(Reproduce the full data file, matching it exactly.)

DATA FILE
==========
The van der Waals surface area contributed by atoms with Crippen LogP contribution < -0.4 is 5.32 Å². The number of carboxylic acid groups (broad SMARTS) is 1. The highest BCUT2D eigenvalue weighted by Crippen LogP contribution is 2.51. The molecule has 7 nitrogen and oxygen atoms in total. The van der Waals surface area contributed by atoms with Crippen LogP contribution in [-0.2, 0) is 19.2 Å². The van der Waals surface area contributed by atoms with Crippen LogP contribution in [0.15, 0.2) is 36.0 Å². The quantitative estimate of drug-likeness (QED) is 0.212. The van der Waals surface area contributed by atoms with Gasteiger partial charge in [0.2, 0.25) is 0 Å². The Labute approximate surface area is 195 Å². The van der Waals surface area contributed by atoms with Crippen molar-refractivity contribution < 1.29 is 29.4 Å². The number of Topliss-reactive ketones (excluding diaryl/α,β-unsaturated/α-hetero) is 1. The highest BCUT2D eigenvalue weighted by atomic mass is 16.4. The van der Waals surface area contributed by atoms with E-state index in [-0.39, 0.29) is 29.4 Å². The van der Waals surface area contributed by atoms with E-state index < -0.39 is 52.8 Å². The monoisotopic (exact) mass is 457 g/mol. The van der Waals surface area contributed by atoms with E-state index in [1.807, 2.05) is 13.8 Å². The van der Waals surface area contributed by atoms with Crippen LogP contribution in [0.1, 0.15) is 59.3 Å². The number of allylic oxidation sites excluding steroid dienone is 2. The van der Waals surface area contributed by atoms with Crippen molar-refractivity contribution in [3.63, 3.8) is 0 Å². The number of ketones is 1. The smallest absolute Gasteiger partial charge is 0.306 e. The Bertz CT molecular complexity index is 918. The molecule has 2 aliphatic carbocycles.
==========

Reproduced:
The van der Waals surface area contributed by atoms with Crippen LogP contribution < -0.4 is 5.32 Å². The number of carboxylic acid groups (broad SMARTS) is 1. The highest BCUT2D eigenvalue weighted by Crippen LogP contribution is 2.51. The molecule has 7 nitrogen and oxygen atoms in total. The van der Waals surface area contributed by atoms with Crippen LogP contribution in [-0.2, 0) is 19.2 Å². The van der Waals surface area contributed by atoms with Crippen LogP contribution in [0.15, 0.2) is 36.0 Å². The quantitative estimate of drug-likeness (QED) is 0.212. The van der Waals surface area contributed by atoms with Gasteiger partial charge in [0.2, 0.25) is 0 Å². The Labute approximate surface area is 195 Å². The van der Waals surface area contributed by atoms with Crippen molar-refractivity contribution < 1.29 is 29.4 Å². The number of Topliss-reactive ketones (excluding diaryl/α,β-unsaturated/α-hetero) is 1. The highest BCUT2D eigenvalue weighted by atomic mass is 16.4. The van der Waals surface area contributed by atoms with E-state index in [-0.39, 0.29) is 29.4 Å². The van der Waals surface area contributed by atoms with E-state index < -0.39 is 52.8 Å². The monoisotopic (exact) mass is 457 g/mol. The van der Waals surface area contributed by atoms with E-state index in [1.807, 2.05) is 13.8 Å². The van der Waals surface area contributed by atoms with Crippen LogP contribution in [0.1, 0.15) is 59.3 Å². The number of allylic oxidation sites excluding steroid dienone is 2. The van der Waals surface area contributed by atoms with Crippen molar-refractivity contribution in [3.63, 3.8) is 0 Å². The number of ketones is 1. The smallest absolute Gasteiger partial charge is 0.306 e. The Bertz CT molecular complexity index is 918. The molecule has 2 aliphatic carbocycles.